[Editorial] Assembly process stalled

By Korea Herald

Opposition should ditch boycott, apply different pressure

  • Published : Nov 10, 2013 - 19:15
  • Updated : Nov 10, 2013 - 19:15
In protest against what it perceives to be biased investigations by the prosecution, the opposition Democratic Party is boycotting all National Assembly sessions. At the same time, it is calling for an investigation by an independent counsel into an allegation that the spy agency breached the law by intervening in the 2012 presidential election.

The opposition party had good reason to suspect that the prosecution was unfair in its investigation into an allegation that former President Roh Moo-hyun repudiated the Northern Limit Line, the de facto maritime border in the West Sea, during his 2007 summit with North Korean leader Kim Jong-il. Nonetheless, the party was ill-advised to boycott, of all things, deliberation on the 2014 budget request, which the National Assembly is constitutionally obligated to pass by Dec. 2.

The prosecution publicly summoned Rep. Moon Jae-in of the opposition party, formerly Roh’s chief of staff, to question him about the inexplicable absence of the summit transcript in the National Archives. Then it decided to send a written questionnaire to Rep. Kim Moo-sung of the ruling Saenuri Party and others close to President Park Geun-hye, who were accused of illegally getting access to the classified summit transcript.

When the opposition party cried foul, the prosecution lied, denying it had made any such decision. To complicate matters, Rep. Kim’s aides acknowledged he had received a questionnaire. The prosecution, which had made a fool of itself, now promised to summon Rep. Kim and two other ruling party lawmakers this week.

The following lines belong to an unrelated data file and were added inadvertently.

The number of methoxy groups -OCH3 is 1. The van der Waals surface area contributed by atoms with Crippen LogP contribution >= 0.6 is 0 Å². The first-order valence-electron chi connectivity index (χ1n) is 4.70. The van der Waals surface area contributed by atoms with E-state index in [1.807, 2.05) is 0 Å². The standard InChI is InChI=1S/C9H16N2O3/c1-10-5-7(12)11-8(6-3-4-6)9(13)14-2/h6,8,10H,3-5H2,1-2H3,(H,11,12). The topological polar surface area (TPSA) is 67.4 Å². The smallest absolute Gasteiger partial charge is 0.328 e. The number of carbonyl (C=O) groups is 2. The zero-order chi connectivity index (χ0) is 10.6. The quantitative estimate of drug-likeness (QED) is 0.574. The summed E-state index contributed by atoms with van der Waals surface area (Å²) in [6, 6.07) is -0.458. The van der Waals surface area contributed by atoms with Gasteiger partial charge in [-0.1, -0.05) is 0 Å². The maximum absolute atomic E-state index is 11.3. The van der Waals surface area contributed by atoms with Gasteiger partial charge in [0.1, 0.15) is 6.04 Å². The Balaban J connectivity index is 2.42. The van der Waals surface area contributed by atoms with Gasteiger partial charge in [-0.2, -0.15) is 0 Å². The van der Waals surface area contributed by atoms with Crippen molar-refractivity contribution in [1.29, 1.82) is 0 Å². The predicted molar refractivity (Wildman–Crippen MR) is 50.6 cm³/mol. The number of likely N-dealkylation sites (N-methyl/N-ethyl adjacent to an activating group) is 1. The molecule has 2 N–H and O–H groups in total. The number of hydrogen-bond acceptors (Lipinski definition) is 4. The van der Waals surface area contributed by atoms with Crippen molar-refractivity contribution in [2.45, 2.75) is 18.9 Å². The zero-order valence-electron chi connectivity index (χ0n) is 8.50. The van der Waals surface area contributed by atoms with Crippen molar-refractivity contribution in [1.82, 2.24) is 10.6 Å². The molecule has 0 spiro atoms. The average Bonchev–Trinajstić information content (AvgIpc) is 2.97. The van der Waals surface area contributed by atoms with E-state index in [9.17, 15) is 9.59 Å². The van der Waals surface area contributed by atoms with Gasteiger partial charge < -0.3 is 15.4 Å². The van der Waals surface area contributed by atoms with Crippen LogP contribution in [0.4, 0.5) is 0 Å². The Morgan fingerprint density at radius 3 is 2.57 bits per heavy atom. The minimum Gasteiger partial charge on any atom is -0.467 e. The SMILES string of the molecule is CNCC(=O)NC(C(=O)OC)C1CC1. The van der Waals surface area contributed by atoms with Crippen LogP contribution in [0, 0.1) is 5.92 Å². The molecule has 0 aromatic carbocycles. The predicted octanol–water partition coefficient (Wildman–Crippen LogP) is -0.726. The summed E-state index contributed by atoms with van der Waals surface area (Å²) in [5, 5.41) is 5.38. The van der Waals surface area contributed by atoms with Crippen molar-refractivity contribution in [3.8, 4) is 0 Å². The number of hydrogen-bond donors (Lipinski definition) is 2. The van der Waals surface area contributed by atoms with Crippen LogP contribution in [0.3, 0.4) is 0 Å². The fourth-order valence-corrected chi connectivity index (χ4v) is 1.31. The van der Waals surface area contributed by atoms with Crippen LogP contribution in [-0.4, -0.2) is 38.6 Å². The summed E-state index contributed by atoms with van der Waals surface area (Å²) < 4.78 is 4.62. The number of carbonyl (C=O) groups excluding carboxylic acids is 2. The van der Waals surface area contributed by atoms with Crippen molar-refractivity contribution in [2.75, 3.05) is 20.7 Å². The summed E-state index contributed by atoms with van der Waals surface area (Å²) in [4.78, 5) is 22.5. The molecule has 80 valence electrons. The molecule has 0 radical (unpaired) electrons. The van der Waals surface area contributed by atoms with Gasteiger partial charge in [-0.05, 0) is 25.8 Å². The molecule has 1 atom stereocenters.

Now, the opposition party is demanding that an independent counsel be appointed to look into an allegation that the National Intelligence Service and other government agencies engaged in an online smear campaign against its presidential candidate, Moon, during the run-up to the December election.

It will be humiliating for the prosecution if the ruling party is forced to accept this demand, but it would have no one but itself to blame.

But demanding the prosecution conduct fair investigations is one thing. Boycotting deliberations on the administration’s plan to spend 350 trillion won next year is quite another. Only three weeks are left until the constitutional deadline for the passage of the budget bill.

The opposition party will have to participate in the budgetary process immediately. While engaging in the process, it may ally itself with civic groups or appeal to the public, as it puts pressure on the ruling party to agree to its proposal to appoint an independent counsel.